Michael Larsen

Michael Larsen

Born and educated in New York City, Agency Co-Founder Michael Larsen worked in promotion for Bantam, William Morrow, and Pyramid (later assimilated into Berkley). He and his wife Elizabeth Pomada started Larsen-Pomada Literary Agents in San Francisco in 1972. They are members of AAR and have sold books to more than 100 publishers.

Mike is eager to find nonfiction books that will excite big and midsize houses: how-to’s, self-help, business, personal finance, popular culture, biography, current affairs, history, health, medicine, spirituality, inspirational books, trends, technology, the future, and other books with practical, social, or literary value.

He is the author of the third editions of How to Write a Book Proposal and How to Get a Literary Agent. With Jay Conrad Levinson, Rick Frishman, and David Hancock, he is co-author of the second edition of Guerrilla Marketing for Writers: 100 Weapons for Selling Your Work. Mike also offers a consulting service for nonfiction writers who are not clients.

Michael was recently interviewed on how an agent can change the world in The Writer magazine. Read it here!

To contact Michael Larsen please call 415-673-0939 or send a non-fiction proposal or query to Larsen-Pomada Literary Agents, 1029 Jones Street, San Francisco, CA 94109.

Michael’s Nonfiction Submission Guidelines

For nonfiction, please read Michael’s How to Write a Book Proposal book–available through your library or bookstore–so you will know exactly what editors need. Then, before you start writing, send him the title, subtitle and your promotion plan via email. If sent as email, please include the information in the body of your email with NO attachments. Please allow up to two weeks for a response.

For Narrative Non-fiction (memoir), please mail Elizabeth Pomada the first three double-spaced chapters, an outline and SASE. Be sure to include your phone number.

Please use conventional mail for all other submissions: your proposal, the first three chapters of a narrative book and a two-page synopsis after the text, or the complete manuscript on an exclusive basis with SASE and phone number.


To receive the best treatment from an agent and editor, your manuscript should look like it’s worth the advance you want for it. Don’t submit diskettes. Type or print your manuscript immaculately on 20-pound paper.

Use the spellchecker. “Butt two bee ore knot too bee” is spelled correctly! So also proofread your work thoroughly and, get a second proofreader to go over it. Typos can be a fatal flaw. Your printer should be letter-quality and have a fresh ink or toner cartridge. Use a 12-point serif typeface such as Courier or Times Roman that produces 10 characters to an inch. Limit each page to 25, double-spaced, 60-character lines or about 250 words on a page. Do not justify the right margin. At the left margin of the page, half an inch from the top, place your last name/first key word from the title. On the same line, flush right, type the number of the page. Number pages consecutively from 1 to the end of the proposal or manuscript.

Submit material unbound, without staples, paper clips, or any form of binding. Keep original materials; submit high-quality copies of text and illustrations. Type your name, address, and day and evening phone numbers on the title page. You may save yourself time and money with an email or letter query before submitting your material. If you want to do a multiple submission, mention that it’s a multiple submission in a brief covering letter that includes what you want the reader to know about you and your work. Like editors, agents aren’t looking for literary one-night stands. They want writers who can keep turning out books. If you have ideas for other books, mention up to three of them in your covering letter.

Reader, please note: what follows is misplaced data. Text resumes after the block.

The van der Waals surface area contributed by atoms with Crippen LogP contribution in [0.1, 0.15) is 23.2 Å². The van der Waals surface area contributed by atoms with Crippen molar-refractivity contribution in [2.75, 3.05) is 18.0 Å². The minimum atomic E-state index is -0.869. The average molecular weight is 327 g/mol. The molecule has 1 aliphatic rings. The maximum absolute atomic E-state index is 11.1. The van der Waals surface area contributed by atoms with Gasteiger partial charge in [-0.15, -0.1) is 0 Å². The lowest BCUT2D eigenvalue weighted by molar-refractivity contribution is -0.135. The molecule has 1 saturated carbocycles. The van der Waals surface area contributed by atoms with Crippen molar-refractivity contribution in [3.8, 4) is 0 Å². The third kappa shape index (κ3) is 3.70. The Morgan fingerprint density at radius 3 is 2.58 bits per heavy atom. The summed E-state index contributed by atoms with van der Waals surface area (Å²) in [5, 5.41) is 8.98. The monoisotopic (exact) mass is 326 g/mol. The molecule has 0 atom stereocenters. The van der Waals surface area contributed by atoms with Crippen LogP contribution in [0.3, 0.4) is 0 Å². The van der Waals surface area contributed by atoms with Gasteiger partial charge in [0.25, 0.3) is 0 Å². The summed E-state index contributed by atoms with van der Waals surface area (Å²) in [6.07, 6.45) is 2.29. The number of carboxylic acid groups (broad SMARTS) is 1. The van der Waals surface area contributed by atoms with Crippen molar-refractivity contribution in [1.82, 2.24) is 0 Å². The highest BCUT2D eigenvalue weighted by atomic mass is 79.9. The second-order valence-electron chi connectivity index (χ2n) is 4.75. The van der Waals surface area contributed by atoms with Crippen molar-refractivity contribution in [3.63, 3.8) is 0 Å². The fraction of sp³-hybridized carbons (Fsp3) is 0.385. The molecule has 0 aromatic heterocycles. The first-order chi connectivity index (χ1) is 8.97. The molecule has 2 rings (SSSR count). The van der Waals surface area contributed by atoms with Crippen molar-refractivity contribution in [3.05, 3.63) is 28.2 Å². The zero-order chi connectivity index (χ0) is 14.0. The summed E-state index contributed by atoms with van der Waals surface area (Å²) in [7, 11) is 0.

Agents and editors cannot assume responsibility for submissions so package your material carefully. For a proposal or sample material, use a manila envelope or a #5 mailing bag. Enclose another stamped, self-addressed return mailer for its possible return. Don’t use metered postage which can only be used on the day printed. If you’re sending a complete manuscript, place it in a box and then in a #6 mailing bag along with a stamped, self-addressed return mailer. Six staples will seal a mailing bag effectively; avoid string or tape. If possible, use mailers with peel-and-seal strips. Please use envelopes and mailers with peel-and-seal strips. Please don’t use “popcorn.” If you want us to recycle your submission, say so, but enclose a stamped, self-addressed #10 envelope–not a small, personal correspondence envelope –with stamps affixed to the envelope, not loose, to ensure a response. Packages weighing more than a pound must be brought to the post office which may delay their return, another reason to enclose just a #10 SASE.

Because we receive a few thousand submissions a year and because we may be away when your submission arrives, please allow eight weeks and mailing time for a response. We read submissions as quickly as we can in the order we receive them. Please don’t call to see if your submission arrived because we don’t keep track of every submission we receive. If you want to be sure, send it registered or with delivery confirmation, use UPS or FedEx, or enclose a self-addressed postage-paid postcard ready for us to return to you. Since we can’t mix and match mail, please don’t send follow-up additions to a submission.

Many thanks for your patience. Hope we can help!